1533/2023 - Mr Raymond Butler and Independent.ie
The Press Ombudsman has decided not to uphold a complaint by Mr Raymond Butler against Independent.ie about an article headlined, ‘Panic buying of home-heating oil sends prices up sharply and leads to delivery delays’ which was published in December 2022.
The complainant said the article made “a strong claim” and failed to provide evidence it was true, thus breaching Principle 1 (Truth and Accuracy) of the Press Council’s Code of Practice. He argued that by so doing it also breached Principle 2 (Distinguishing Fact and Comment) of the Code because fact was not distinguished from comment or conjecture. He said Principle 3 (Fair Procedures and Honesty) of the Code was breached because the claim made in the article could lead to ‘social contagion’, thus leaving Independent.ie open to allegations it had ‘participated in a deliberate attempt on the part of home heating oil suppliers to deceive the public’ into buying oil at inflated prices.
Mr Butler said the article was ‘based solely on a few quotes from home heating oil reps and nothing more’ and that it failed to find a ‘disinterested’ source to support or question its claims. He said the article failed to show that ‘panic buying’ took place.
Independent.ie denied any breach of the Code of Practice. In response to the complainant’s claim that the article breached Principle 1.1 by failing to strive for truth and accuracy, it said the article was about a developing situation of public interest, and that its sources included the websites of oil suppliers and a price comparisons provider.
On the claim that Principle 2.2, which states that comment, conjecture and rumour shall not be reported as if they were fact, was breached, it said all sources were identified so that their views could be contextualised. It said industry sources were quoted because of their knowledge of the situation. It said that ‘far from triggering a rush of consumers to stock-pile fuel’ one such source had stated there was an adequate supply. Principle 2.3 addresses the right of readers to expect that press content is not subject to inappropriate influence by undisclosed interests. Independent.ie said the complainant had provided no basis for his claim that this was breached. On Principle 3.1, which requires the press to strive for fair procedures and honesty, Independent.ie said the complainant had provided no basis for his claim of a breach.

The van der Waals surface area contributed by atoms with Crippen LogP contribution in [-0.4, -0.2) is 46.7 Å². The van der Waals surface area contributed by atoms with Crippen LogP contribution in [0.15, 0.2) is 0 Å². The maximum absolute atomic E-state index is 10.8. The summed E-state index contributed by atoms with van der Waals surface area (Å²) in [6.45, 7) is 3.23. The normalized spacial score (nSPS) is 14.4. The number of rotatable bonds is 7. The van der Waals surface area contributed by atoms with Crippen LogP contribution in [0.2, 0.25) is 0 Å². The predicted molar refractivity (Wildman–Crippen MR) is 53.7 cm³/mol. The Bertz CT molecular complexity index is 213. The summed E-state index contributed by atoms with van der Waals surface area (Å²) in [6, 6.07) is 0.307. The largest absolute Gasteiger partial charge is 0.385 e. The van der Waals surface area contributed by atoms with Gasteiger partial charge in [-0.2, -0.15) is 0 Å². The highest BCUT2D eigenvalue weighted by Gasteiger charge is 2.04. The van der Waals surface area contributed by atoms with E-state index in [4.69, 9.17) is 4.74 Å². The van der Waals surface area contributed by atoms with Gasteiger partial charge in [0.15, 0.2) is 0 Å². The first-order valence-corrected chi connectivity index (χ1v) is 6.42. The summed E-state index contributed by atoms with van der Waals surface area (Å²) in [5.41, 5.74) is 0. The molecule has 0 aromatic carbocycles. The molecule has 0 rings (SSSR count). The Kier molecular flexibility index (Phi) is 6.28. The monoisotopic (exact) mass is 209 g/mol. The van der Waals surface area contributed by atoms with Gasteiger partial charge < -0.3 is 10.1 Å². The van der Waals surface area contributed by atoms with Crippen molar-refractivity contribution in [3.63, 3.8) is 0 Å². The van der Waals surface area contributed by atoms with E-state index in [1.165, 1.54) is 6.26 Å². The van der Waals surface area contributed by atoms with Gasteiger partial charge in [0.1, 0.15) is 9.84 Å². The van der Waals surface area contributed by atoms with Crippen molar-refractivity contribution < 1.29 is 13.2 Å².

The complainant’s assertion that all the article’s sources are from within the home heating oil industry is simply incorrect. One of the main sources for the data on which the article is based is an independent price comparison website, a spokesperson for which is quoted extensively. The other main source to be quoted, who is from within the industry, is clearly identified as such. The Press Ombudsman finds no breach of Principle 1 of the Code.
The sources used in this report are appropriately qualified to address its subject. Each of them offers what appears to the Press Ombudsman to be a reasoned and informed analysis of the situation from their professional perspectives. The Press Ombudsman finds no breach of Principle 2.2 of the Code. The Press Ombudsman notes that the industry source asserts that there has been ‘panic buying’ but offers several assurances that this is unwarranted. There is no evidence that Independent.ie was motivated by a desire to get people to buy oil. The Press Ombudsman finds no breach of Principle 2.3 of the Code.
This article is about a matter of public interest, and it provides information and analysis liable to contribute to informed debate and enabling readers to form their own views. There is nothing to suggest that Independent.ie has employed anything other than fair procedures in producing it, and nothing to suggest anything that is not honest. The Press Ombudsman finds no breach of Principle 3.1 of the Code.
18 April 2023
Mr Butler appealed the decision to the Press Council of Ireland.